The Corner

Coup Attempt in Pakistan: Imagining an al Qaeda State

From Asia Times:

The recent discovery of a planned al-Qaeda-backed coup against Musharraf’s regime, which included men in uniform associated with sensitive strategic institutions, underlines Musharraf’s difficulties.

According to information obtained by Asia Times Online, the coup plot was hatched in the Waziristan tribal area headquarters of al-Qaeda. The conspiracy was uncovered after a mobile phone used to activate a rocket aimed at the president’s residence was traced to an air force officer. More than 40 people, both inside and outside the military, were subsequently arrested.

The most alarming issue for the Pakistani establishment was not only the involvement of air force officers, but the apparent deep penetration of al-Qaeda into highly sensitive areas.

Those arrested in the conspiracy plot include air force engineers associated with the Air Weapon Complex (AWC) of Pakistan, a leading organization in the field of air-delivered weapons and systems. Its personnel are subjected to vigorous and intrusive background checks.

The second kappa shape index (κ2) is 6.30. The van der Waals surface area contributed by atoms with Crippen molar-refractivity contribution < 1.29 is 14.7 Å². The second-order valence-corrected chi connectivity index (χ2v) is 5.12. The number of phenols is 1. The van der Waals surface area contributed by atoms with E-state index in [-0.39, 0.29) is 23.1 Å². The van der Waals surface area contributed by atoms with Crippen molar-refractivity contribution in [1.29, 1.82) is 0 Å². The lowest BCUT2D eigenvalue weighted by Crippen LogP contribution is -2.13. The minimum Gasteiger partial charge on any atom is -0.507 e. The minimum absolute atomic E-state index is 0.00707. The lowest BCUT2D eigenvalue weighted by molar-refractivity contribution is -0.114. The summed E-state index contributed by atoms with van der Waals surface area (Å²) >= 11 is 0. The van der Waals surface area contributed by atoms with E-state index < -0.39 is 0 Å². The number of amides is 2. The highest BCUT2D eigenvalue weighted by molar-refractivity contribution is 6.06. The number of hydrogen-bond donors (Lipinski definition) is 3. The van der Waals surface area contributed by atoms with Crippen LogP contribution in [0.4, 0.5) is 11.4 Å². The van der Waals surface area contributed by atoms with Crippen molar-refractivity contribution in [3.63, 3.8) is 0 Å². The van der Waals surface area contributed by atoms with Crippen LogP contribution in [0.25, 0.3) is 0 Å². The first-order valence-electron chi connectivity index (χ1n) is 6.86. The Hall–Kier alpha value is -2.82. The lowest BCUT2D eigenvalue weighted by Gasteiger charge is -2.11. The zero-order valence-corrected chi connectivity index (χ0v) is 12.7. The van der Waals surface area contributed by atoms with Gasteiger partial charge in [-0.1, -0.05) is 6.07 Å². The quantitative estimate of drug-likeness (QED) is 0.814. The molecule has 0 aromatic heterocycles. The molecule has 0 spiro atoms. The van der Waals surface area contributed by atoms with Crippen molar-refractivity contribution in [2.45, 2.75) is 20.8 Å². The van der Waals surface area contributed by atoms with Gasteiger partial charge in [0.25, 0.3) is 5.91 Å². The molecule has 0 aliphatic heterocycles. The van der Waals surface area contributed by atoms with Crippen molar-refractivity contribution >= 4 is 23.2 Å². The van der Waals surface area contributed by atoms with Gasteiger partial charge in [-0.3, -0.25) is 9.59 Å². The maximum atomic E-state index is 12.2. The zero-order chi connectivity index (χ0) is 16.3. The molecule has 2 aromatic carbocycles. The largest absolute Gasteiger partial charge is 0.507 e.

The personnel arrested were employed in the high-profile research and development section of the AWC. The linkage of such security-cleared people with al-Qaeda, who, according to Asia Times Online’s information, were to carry out the attacks on signals received from Waziristan, sheds light on the vulnerable security situation in Pakistan. At the same time, it shows the depth of feeling in segments of society who reject Pakistan’s role in the “war on terror”.

Pakistani security officials have confirmed that the rocket plot to assassinate Musharraf was an al-Qaeda-linked conspiracy. At a press conference, Interior Minister Aftab Sherpao announced that eight al-Qaeda militants had been arrested.

Read the rest here.

Mario Loyola — Mr. Loyola is a research associate professor and the director of the Environmental Finance and Risk Management Program at Florida International University and a senior fellow at the Competitive Enterprise Institute. From 2017 to 2019 he was the associate director for regulatory reform at the White House Council on Environmental Quality.


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